Hurts So Good

Near the later stages of a market cycle, if I don’t feel stupid and my portfolio doesn’t hurt, I’m probably not positioned appropriately. With short-term interest rates rising considerably over the past year, my patient positioning is beginning to feel a little too comfortable. At this stage of the cycle, I should be suffering more. As such, I recently reintroduced a painful position to my absolute return portfolio – a precious metal miner.

For asset managers who are currently experiencing shiny-happy performance and congratulatory client meetings, a beaten-down miner may be just the thing needed to scratch that contrarian itch. From a personal perspective, I’ve found a good time to make uncomfortable changes to a portfolio is often when performance looks best. And there’s nothing like a precious metal miner to create the right amount of angst and discomfort!

For most of the current market cycle, the only thing more painful than holding cash has been the precious metal miners. I held several miners in 2014-mid 2016. The pain was excruciating. At one point, the miners I owned were down -30%+ after they had already declined 50-60% at the time of purchase! It was the most challenging and controversial position I’ve ever taken. Frankly, I hated it. But value is value. And as many seasoned investors will attest, the best values are rarely presented as beautiful bouquets.

I wouldn’t be human if I didn’t feel reluctant to readminister the pain. To help me cope, I started with a small weight and plan to add to the position slowly as the price declines and discount to value increases. My slow and steady approach to positioning is based on experience. Historically, once I’ve determined commodity stocks are cheap, they typically become much cheaper! Picking the bottom in commodity stocks is extremely difficult – at least for me – so I prefer buying small positions and averaging down.

Another thing I’ve learned about commodity stocks is investors love or hate them – rarely do they remain near their valuation equilibrium. With such wishy-washy investor psychology, one can expect volatility and violent booms and busts. While the commodity prices themselves are partially responsible, I believe popular valuation techniques also contribute to volatility.

Many analysts use cash flow metrics to value commodity businesses, such as EBITDAX. Although cash flow is important, when attempting to value a commodity business with a high degree of confidence, I’ve found future EBITDAX to be too uncertain and volatile.

Early in my career I decided to part ways with EBITDA valuations. Capitalizing depreciation or depletion has never made sense to me, especially for commodity businesses (reserves must be replaced to stay in business). Instead of cash flow, I prefer using a less volatile valuation technique for asset-heavy commodity businesses. Specifically, I use replacement cost. In effect, my goal is to buy a dollar of reserves (oil, natural gas, gold, timber, etc) at a discount to the cost required to replace those reserves.

For example, if it costs $300 to find and develop an ounce of gold and I can buy a proven and developed ounce for $150 in the equity market, I’m interested. Focusing on developed mines with a sufficient history in production and operating costs can also reduce risk. Accumulating reserves by building a new mine often comes with uncertain production, operating costs, and financing. In effect, instead of taking the risk of building a new mine, I’d rather buy the reserves of a developed and operationally efficient mine selling at a discount. And that’s what I’m finding today in the mining sector. Proven and funded mines that are selling below the cost to find and develop their reserves.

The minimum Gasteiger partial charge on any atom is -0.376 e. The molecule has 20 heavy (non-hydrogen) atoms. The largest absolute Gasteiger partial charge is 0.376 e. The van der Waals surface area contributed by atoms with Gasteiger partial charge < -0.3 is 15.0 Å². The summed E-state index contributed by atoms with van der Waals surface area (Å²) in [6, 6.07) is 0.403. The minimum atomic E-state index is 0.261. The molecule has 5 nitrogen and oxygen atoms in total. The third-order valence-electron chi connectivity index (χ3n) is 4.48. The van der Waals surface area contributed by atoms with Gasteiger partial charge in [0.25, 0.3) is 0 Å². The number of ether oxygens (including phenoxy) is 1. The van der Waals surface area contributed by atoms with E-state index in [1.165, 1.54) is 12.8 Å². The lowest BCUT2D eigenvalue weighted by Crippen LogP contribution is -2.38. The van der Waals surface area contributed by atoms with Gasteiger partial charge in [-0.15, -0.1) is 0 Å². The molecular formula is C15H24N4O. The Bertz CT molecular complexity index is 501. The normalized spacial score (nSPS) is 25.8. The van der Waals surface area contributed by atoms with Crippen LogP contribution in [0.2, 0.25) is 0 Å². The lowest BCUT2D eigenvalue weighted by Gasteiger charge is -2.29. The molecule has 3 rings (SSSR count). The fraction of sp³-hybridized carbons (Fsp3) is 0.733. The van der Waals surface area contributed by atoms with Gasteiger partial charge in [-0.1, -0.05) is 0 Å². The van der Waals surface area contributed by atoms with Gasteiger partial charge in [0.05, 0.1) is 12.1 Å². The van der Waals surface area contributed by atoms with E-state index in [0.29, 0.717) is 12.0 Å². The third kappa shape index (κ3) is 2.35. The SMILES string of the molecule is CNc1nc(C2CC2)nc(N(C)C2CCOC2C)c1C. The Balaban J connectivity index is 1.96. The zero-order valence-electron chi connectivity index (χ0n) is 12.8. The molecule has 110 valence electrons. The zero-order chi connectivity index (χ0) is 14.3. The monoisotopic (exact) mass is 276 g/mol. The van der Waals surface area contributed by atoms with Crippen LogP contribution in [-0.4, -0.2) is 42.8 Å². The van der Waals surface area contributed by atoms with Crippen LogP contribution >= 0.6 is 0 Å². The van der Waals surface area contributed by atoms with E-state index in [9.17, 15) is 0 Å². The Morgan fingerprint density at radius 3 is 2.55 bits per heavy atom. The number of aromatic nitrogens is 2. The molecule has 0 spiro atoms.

To be clear, commodity businesses, such as miners, are very risky and carry tremendous operating risks. As such, I focus on commodity businesses with strong balance sheets that I believe can survive a prolonged period of depressed commodity prices. It doesn’t matter if you can buy an asset-heavy business at a large discount if the company doesn’t have the balance sheet required to survive the cycle. I’ve seen many commodity companies worth much more than their stock price go bankrupt in commodity bear markets. They simply ran out of time and liquidity. Ideally, I prefer commodity stocks and miners with no debt, but they’re almost as rare as the metals themselves!

With extreme pain and discomfort, I’m back in the precious metal miners (or I should say miner). Similar to past experiences with commodity stocks, I’m assuming the miners will continue to fall and I will not be able to time their bottom perfectly. My plan is to gradually add to the position during the decline, but will not exceed my pain threshold (during the last miner bear market the weight in the absolute return portfolio peaked between 10%-15%). In addition to my pain threshold, my weight will likely be limited by the number of small cap miners that pass my balance sheet requirements and other guidelines (mine locations, all-in costs, reserve life, etc.).

While the introduction of miners will likely hurt in the near-term, given my patient positioning, I like the idea of owning asset-heavy businesses selling at a discount. In effect, I view my recent miner purchase as an investment and a hedge. A hedge against the Fed falling behind the curve (before the cycle ends) and a hedge against future central bank asset purchases (after the cycle ends).